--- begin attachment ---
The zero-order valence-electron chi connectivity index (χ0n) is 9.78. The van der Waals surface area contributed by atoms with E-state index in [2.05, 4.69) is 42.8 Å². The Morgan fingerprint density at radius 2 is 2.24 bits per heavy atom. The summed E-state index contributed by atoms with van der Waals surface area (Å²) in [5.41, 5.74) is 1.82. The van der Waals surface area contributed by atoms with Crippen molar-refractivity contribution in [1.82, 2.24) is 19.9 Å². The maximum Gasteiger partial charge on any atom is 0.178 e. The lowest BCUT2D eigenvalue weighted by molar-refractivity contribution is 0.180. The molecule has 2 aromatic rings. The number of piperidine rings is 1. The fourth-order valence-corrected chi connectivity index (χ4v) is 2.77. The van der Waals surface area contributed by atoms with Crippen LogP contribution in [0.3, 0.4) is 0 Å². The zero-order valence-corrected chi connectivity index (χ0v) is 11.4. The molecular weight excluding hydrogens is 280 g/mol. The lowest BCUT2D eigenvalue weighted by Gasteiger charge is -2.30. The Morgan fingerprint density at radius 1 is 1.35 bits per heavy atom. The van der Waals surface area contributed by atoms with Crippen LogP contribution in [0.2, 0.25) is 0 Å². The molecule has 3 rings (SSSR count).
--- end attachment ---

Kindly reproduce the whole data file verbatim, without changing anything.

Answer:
The zero-order valence-electron chi connectivity index (χ0n) is 9.78. The van der Waals surface area contributed by atoms with E-state index in [2.05, 4.69) is 42.8 Å². The Morgan fingerprint density at radius 2 is 2.24 bits per heavy atom. The summed E-state index contributed by atoms with van der Waals surface area (Å²) in [5.41, 5.74) is 1.82. The van der Waals surface area contributed by atoms with Crippen molar-refractivity contribution in [1.82, 2.24) is 19.9 Å². The maximum Gasteiger partial charge on any atom is 0.178 e. The lowest BCUT2D eigenvalue weighted by molar-refractivity contribution is 0.180. The molecule has 2 aromatic rings. The number of piperidine rings is 1. The fourth-order valence-corrected chi connectivity index (χ4v) is 2.77. The van der Waals surface area contributed by atoms with Crippen LogP contribution in [0.3, 0.4) is 0 Å². The zero-order valence-corrected chi connectivity index (χ0v) is 11.4. The molecular weight excluding hydrogens is 280 g/mol. The lowest BCUT2D eigenvalue weighted by Gasteiger charge is -2.30. The Morgan fingerprint density at radius 1 is 1.35 bits per heavy atom. The van der Waals surface area contributed by atoms with Crippen LogP contribution in [0.2, 0.25) is 0 Å². The molecule has 3 rings (SSSR count).